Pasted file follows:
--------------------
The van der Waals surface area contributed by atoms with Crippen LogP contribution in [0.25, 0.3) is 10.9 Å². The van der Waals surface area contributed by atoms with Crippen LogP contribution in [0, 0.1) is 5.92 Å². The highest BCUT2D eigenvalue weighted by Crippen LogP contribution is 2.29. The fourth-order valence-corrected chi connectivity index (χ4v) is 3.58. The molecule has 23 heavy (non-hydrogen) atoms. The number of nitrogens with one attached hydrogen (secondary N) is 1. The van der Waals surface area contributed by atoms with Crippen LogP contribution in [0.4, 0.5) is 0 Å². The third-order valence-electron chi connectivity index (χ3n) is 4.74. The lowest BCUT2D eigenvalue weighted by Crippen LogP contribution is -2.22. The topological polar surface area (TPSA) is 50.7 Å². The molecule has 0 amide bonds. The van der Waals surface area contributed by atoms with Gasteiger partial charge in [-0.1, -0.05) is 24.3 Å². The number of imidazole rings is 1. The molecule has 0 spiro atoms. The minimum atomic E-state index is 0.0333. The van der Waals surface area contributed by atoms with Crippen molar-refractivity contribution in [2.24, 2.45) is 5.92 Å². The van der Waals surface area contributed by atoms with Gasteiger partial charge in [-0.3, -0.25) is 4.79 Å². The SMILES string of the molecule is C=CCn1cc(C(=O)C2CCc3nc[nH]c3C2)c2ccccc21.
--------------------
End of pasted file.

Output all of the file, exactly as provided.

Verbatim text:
The van der Waals surface area contributed by atoms with Crippen LogP contribution in [0.25, 0.3) is 10.9 Å². The van der Waals surface area contributed by atoms with Crippen LogP contribution in [0, 0.1) is 5.92 Å². The highest BCUT2D eigenvalue weighted by Crippen LogP contribution is 2.29. The fourth-order valence-corrected chi connectivity index (χ4v) is 3.58. The molecule has 23 heavy (non-hydrogen) atoms. The number of nitrogens with one attached hydrogen (secondary N) is 1. The van der Waals surface area contributed by atoms with Crippen LogP contribution in [0.4, 0.5) is 0 Å². The third-order valence-electron chi connectivity index (χ3n) is 4.74. The lowest BCUT2D eigenvalue weighted by Crippen LogP contribution is -2.22. The topological polar surface area (TPSA) is 50.7 Å². The molecule has 0 amide bonds. The van der Waals surface area contributed by atoms with Gasteiger partial charge in [-0.1, -0.05) is 24.3 Å². The number of imidazole rings is 1. The molecule has 0 spiro atoms. The minimum atomic E-state index is 0.0333. The van der Waals surface area contributed by atoms with Crippen molar-refractivity contribution in [2.24, 2.45) is 5.92 Å². The van der Waals surface area contributed by atoms with Gasteiger partial charge in [-0.3, -0.25) is 4.79 Å². The SMILES string of the molecule is C=CCn1cc(C(=O)C2CCc3nc[nH]c3C2)c2ccccc21.